Compelling, overstuffed, overplotted, sexist, labyrinthine, poetic, atmospheric. To me this book’s status as The Great American Political Novel seems like a terrific bitter joke, because the author’s vision of “politics” is comprised entirely of blackmail, physical intimidation, pork-barreling, rabble-rousing, nepotism, bribery, rigged elections, and hilariously contrived “family values” photo shoots. (I love the scene where a photographer and two aides attempt to wrestle a comatose, foul-smelli
I would place this novel in the Philosophical Potboiler genre (together with “East of Eden” and “Sophie’s Choice”). There are lengthy meditations on the Human Condition, the nature of History, the problem of Free Will, the Original Sin of slavery as a hereditary taint corrupting the southern upper class, etc… woven among scenes featuring such archetypes as the Angelic Woman (Anne Stanton), the Demonic Woman (Sadie Burke, and Cass Mastern’s mistress), the Saintly Aesthete and Crypto-Homosexual (Adam Stanton), the Seductive Mother, the “Colonel Sanders” With a Secret (Judge Irwin), and What’s Bred in the Bone Coming Out in the Flesh (Tom Stark, the embodiment of his father’s egoism and brutality). In the ranks of minor characters we find the Long-Suffering Wife in the Country (Mrs. Stark), and Flannery O’Connor-style Mad Missionary (Jack’s father). What an array!
There are a number of rather heavy-handed themes, of which I thought the most interesting was the contrast between Jack the self-identified “student of history” and product of History, and Willie the man without a history… no family, no formal education, no tradition, nothing to explain his ambition, charisma, ruthlessness, and power over others. There seems to be a trade-off between History and Act. Jack is Burdened by the past at every level — his parents’ broken marriage, his half-mad father, his unfinished dissertation, the end of the plantation class’s reign in Southern politics, the guilt of slavery. He lives in a fog of depression, cynicism, sophistication, and rationalization. He is fascinated by Willie at their first meeting because Willie is his opposite: an earnest rube who seems unaware of his own dorkiness and believes the political game could and should be played fair.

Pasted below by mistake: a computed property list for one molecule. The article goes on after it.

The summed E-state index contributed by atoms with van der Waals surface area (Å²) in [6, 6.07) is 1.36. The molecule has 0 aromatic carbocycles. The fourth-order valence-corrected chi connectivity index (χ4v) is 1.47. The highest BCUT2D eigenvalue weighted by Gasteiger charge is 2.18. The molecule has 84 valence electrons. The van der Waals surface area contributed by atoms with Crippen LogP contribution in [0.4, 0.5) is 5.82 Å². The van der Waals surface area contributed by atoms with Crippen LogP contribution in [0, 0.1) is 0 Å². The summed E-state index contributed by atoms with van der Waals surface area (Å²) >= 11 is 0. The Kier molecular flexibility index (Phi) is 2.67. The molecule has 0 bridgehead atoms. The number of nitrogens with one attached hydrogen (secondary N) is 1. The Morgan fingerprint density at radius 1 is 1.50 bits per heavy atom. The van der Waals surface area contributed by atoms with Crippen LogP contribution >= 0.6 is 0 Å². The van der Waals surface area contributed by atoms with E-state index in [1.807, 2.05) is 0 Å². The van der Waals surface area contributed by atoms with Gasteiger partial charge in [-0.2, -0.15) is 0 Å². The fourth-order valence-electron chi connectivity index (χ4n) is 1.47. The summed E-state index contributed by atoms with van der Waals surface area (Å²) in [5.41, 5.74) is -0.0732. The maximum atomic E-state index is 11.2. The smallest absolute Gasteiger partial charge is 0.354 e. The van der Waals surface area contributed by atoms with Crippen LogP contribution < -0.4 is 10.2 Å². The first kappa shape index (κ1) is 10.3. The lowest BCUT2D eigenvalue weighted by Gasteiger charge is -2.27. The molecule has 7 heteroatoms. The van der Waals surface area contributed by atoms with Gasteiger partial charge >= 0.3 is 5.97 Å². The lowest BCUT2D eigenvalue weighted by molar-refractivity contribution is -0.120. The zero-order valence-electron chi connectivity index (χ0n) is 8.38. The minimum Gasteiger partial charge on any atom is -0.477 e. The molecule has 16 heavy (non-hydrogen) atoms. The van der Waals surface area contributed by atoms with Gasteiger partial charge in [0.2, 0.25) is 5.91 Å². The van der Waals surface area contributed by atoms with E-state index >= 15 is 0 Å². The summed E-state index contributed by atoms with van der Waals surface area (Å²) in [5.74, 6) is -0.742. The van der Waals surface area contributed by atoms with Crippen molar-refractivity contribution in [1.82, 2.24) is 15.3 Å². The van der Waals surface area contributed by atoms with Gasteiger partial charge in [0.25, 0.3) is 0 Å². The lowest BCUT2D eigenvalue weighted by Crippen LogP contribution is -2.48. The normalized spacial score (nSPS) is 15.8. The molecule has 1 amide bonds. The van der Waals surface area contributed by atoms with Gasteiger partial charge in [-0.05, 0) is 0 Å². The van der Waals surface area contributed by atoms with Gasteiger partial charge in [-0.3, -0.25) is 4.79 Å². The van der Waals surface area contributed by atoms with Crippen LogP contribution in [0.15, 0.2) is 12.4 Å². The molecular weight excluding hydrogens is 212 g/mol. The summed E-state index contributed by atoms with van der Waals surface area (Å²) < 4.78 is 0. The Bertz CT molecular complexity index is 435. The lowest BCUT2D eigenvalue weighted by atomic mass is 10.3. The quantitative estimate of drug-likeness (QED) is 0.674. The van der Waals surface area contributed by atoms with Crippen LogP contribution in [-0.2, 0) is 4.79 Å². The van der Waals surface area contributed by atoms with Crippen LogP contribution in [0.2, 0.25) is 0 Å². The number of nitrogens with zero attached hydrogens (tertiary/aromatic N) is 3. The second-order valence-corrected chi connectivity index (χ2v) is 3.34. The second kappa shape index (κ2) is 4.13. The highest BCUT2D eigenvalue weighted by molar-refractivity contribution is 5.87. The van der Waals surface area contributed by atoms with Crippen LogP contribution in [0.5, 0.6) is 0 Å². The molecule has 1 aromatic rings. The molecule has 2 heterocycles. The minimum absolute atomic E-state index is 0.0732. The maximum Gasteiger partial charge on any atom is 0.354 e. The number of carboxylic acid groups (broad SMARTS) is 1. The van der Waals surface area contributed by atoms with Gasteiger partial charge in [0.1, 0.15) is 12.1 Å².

But Willie isn’t just a naif. He’s also a kind of monster. Even at that early stage there’s a monstrous ego and ambition germinating inside him… ambition not for political goals but for personal power and domination. Where does his ambition come from? What sets Willie apart from any other impoverished child of dirt farmers in any other wretched little town like Mason City? And which side is the true Willie Stark — the idealist who fights on behalf of poor farmers and families, the builder of new roads and schools and hospitals, or the bully who fights for the sadistic joy of humiliating and dominating others?
These mysteries haunt the novel, and Penn Warren never offers a solution. Willie remains an enigma from start to finish. In fact I felt that Penn Warren wrote himself into a corner – he COULDN’T solve the enigma of Willie Stark’s origins and essential nature, so he shifted focus to the more solvable mysteries in Jack Burden’s past.
I don’t think the Jack Burden plot has aged particularly well. It has the kind of heavy-handed Freudianism you see in 1950s movies… the seductive mother, the discovery of the True Father; the taboo of virginity; the sorting of women into angels and whores, spirits and bodies. Almost every character has at least one light or dark “double” (Willie/Jack, Willie/Adam, Jack/Adam, Sadie/Ann, Burden/Irwin, Lois/Ann, etc), which is very schematic. The happy ending is only achieved by the death/disappearance of everyone but Jack and Ann… they don’t so much overcome or escape the Burden of history as have history conveniently relax its grip on them.